Hong Lim Park protest: First of six people charged pleads guilty in court

SINGAPORE - The first of six protesters facing a public nuisance charge for their roles in a Hong Lim Park protest rally on Sept 27 last year pleaded guilty on Monday.

Chua Siew Leng, 43, who does not hold a regular job, was fined $300 by District Judge John Ng, on account of her "very early" guilty plea, her minor role in the protest, and that she has no prior criminal record.

She could have been fined up to $1,000.

The cases against the other five - including bloggers Roy Ngerng Yi Ling, 33, and Han Hui Hui, 23, who co-organised the rally - have been set for a joint trial on June 4 and June 5.

In a mitigation plea, Chua's lawyer Eugene Thuraisingam said that she "has distanced herself from attending such events in the future".

She was one of six people accused of disrupting the YMCA Proms @ The Park charity event for special needs children, which was held in Hong Lim Park at the same time as the Return Our CPF rally.

Deputy Public Prosecutor John Lu told the court that the group "became more emotive" when Mr Teo Ser Luck, Minister of State for Trade and Industry, arrived at Hong Lim Park as guest-of-honour for the YMCA event at about 4.50pm.

Eventually, they marched three times around the general vicinity of the YMCA event, while shouting loudly, chanting slogans, waving flags, holding placards, blowing whistles loudly and beating drums.

"These acts, which lasted until 5pm, disrupted the YMCA event and caused annoyance to members of the public who were attending the YMCA event," DPP Lu said in court.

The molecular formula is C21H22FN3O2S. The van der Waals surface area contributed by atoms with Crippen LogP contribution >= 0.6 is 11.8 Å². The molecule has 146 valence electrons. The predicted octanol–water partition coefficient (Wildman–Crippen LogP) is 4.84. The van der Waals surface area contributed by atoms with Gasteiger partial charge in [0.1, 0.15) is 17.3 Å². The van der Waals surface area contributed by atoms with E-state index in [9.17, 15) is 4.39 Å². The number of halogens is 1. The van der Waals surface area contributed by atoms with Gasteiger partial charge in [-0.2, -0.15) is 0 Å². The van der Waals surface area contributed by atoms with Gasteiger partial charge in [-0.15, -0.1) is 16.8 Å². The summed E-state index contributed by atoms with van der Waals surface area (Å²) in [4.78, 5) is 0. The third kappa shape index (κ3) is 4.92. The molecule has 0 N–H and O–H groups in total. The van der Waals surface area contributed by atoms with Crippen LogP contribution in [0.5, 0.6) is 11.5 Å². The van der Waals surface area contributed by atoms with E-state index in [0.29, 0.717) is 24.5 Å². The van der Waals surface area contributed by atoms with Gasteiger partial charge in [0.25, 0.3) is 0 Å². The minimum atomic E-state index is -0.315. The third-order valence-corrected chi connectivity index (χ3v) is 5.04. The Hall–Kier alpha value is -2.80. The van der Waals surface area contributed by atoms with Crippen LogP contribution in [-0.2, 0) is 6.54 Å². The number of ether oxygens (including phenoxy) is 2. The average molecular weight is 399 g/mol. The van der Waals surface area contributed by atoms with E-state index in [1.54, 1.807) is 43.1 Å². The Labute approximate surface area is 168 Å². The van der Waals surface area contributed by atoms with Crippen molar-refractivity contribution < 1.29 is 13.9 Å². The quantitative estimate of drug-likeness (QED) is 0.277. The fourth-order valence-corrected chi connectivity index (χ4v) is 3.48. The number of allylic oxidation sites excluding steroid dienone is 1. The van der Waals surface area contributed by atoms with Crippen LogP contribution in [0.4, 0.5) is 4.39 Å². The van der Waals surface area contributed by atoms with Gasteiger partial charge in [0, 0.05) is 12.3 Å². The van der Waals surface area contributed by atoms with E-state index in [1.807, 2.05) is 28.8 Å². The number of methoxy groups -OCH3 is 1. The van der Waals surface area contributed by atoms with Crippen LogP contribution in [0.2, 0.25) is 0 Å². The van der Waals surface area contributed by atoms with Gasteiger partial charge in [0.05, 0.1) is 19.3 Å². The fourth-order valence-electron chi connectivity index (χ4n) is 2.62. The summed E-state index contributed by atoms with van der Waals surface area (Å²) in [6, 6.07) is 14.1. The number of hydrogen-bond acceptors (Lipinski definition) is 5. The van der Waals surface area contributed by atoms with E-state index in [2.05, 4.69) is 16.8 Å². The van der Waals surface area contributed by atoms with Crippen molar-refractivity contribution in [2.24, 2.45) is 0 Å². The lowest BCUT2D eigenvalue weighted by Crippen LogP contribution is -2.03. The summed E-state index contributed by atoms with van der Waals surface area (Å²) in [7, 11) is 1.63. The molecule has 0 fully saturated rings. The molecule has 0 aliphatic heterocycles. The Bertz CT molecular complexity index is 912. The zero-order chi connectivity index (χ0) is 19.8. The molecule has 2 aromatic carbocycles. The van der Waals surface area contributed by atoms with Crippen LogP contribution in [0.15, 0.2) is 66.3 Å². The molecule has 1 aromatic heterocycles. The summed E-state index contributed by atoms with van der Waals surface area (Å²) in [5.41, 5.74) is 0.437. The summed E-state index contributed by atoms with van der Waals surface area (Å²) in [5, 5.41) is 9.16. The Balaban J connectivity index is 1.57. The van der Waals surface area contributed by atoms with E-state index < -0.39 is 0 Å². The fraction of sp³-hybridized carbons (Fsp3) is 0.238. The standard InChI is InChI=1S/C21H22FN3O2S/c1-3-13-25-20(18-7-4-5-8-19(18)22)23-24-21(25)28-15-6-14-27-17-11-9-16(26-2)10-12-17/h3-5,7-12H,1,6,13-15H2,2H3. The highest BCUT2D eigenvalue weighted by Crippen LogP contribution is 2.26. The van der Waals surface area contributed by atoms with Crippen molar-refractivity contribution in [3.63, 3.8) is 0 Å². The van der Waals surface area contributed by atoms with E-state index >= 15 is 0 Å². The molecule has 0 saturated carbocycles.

A complainant - a 20-year-old full-time National Serviceman - called the police at 4.51 pm that day, saying that protesters were "going around the place shouting".

The Attorney-General's Chambers last month rejected an application to withdraw the public nuisance charge against Chua, as well as Janet Low Wai Choo, 55; Goh Aik Huat, 42; and Ivan Koh Yew Beng, 59; in lieu of a stern warning.

The six who were charged were first represented by lawyer M. Ravi. But he has since been suspended from practice following concerns about his mental health.

The cases were then taken up by lawyer Eugene Thuraisingam. But as of Monday, he was only handling Chua's case.

The cases against Han, Low, Goh and Koh have been taken up by Ms Violet Netto, while Ngerng is now represented by Mr George Hwang.

In court on Monday, Mr Thuraisingam said in mitigation that a fine of $300 was appropriate, given Chua's financial circumstances and her minor role in the event.

DPP Lu said the quantum of $300 "would be fair to serve the ends of justice", given the nature of the disturbance and its short duration.

In addition to the public nuisance charge, Ngerng and Han also each face one charge of organising a demonstration without approval, which carries a maximum fine of $5,000.

Their demonstration at the charity event allegedly flouted the law, which states that anyone who wants to organise a demonstration is required to get approval from the Commissioner of Parks and Recreation.

Speaking to reporters after the sentencing, a teary-eyed Chua said that she took a different decision from the other five co-accused because of personal circumstances, and adding that she had told them of her decision.


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